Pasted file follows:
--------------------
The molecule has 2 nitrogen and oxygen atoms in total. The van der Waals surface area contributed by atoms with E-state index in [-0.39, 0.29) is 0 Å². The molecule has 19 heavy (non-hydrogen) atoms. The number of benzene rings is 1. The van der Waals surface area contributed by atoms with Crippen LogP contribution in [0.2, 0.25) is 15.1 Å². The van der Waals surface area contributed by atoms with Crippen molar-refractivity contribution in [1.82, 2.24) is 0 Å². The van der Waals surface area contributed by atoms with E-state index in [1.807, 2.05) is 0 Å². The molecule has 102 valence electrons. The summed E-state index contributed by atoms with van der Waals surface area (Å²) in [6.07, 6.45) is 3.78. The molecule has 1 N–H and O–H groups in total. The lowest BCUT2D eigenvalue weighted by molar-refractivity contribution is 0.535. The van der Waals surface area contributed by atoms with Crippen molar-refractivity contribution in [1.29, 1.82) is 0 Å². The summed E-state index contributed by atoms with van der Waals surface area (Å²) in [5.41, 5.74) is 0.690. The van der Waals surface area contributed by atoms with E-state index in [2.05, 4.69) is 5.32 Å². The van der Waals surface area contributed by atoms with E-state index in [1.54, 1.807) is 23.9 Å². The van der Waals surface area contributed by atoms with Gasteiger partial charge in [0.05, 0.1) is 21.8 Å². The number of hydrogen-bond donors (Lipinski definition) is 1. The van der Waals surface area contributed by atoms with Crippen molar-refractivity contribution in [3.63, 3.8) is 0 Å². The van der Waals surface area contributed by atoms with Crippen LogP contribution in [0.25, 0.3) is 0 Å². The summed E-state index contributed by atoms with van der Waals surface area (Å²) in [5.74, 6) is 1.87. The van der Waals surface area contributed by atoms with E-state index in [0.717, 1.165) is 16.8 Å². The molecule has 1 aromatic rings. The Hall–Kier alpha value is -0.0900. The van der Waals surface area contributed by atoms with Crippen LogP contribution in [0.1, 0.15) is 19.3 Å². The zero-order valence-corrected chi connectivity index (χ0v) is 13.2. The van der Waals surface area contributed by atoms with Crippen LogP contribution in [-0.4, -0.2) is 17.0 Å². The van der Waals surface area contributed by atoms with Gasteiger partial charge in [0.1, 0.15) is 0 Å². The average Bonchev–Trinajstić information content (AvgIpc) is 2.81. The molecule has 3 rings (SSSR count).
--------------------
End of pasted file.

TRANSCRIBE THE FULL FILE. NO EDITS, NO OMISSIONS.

The molecule has 2 nitrogen and oxygen atoms in total. The van der Waals surface area contributed by atoms with E-state index in [-0.39, 0.29) is 0 Å². The molecule has 19 heavy (non-hydrogen) atoms. The number of benzene rings is 1. The van der Waals surface area contributed by atoms with Crippen LogP contribution in [0.2, 0.25) is 15.1 Å². The van der Waals surface area contributed by atoms with Crippen molar-refractivity contribution in [1.82, 2.24) is 0 Å². The van der Waals surface area contributed by atoms with E-state index in [1.807, 2.05) is 0 Å². The molecule has 102 valence electrons. The summed E-state index contributed by atoms with van der Waals surface area (Å²) in [6.07, 6.45) is 3.78. The molecule has 1 N–H and O–H groups in total. The lowest BCUT2D eigenvalue weighted by molar-refractivity contribution is 0.535. The van der Waals surface area contributed by atoms with Crippen molar-refractivity contribution in [1.29, 1.82) is 0 Å². The summed E-state index contributed by atoms with van der Waals surface area (Å²) in [5.41, 5.74) is 0.690. The van der Waals surface area contributed by atoms with E-state index in [2.05, 4.69) is 5.32 Å². The van der Waals surface area contributed by atoms with E-state index in [1.54, 1.807) is 23.9 Å². The van der Waals surface area contributed by atoms with Gasteiger partial charge in [0.05, 0.1) is 21.8 Å². The number of hydrogen-bond donors (Lipinski definition) is 1. The van der Waals surface area contributed by atoms with Crippen molar-refractivity contribution in [3.63, 3.8) is 0 Å². The van der Waals surface area contributed by atoms with Crippen LogP contribution in [0.25, 0.3) is 0 Å². The summed E-state index contributed by atoms with van der Waals surface area (Å²) in [5.74, 6) is 1.87. The van der Waals surface area contributed by atoms with E-state index in [0.717, 1.165) is 16.8 Å². The molecule has 1 aromatic rings. The Hall–Kier alpha value is -0.0900. The van der Waals surface area contributed by atoms with Crippen LogP contribution in [0.1, 0.15) is 19.3 Å². The zero-order valence-corrected chi connectivity index (χ0v) is 13.2. The van der Waals surface area contributed by atoms with Crippen LogP contribution in [-0.4, -0.2) is 17.0 Å². The van der Waals surface area contributed by atoms with Gasteiger partial charge in [0.1, 0.15) is 0 Å². The average Bonchev–Trinajstić information content (AvgIpc) is 2.81. The molecule has 3 rings (SSSR count).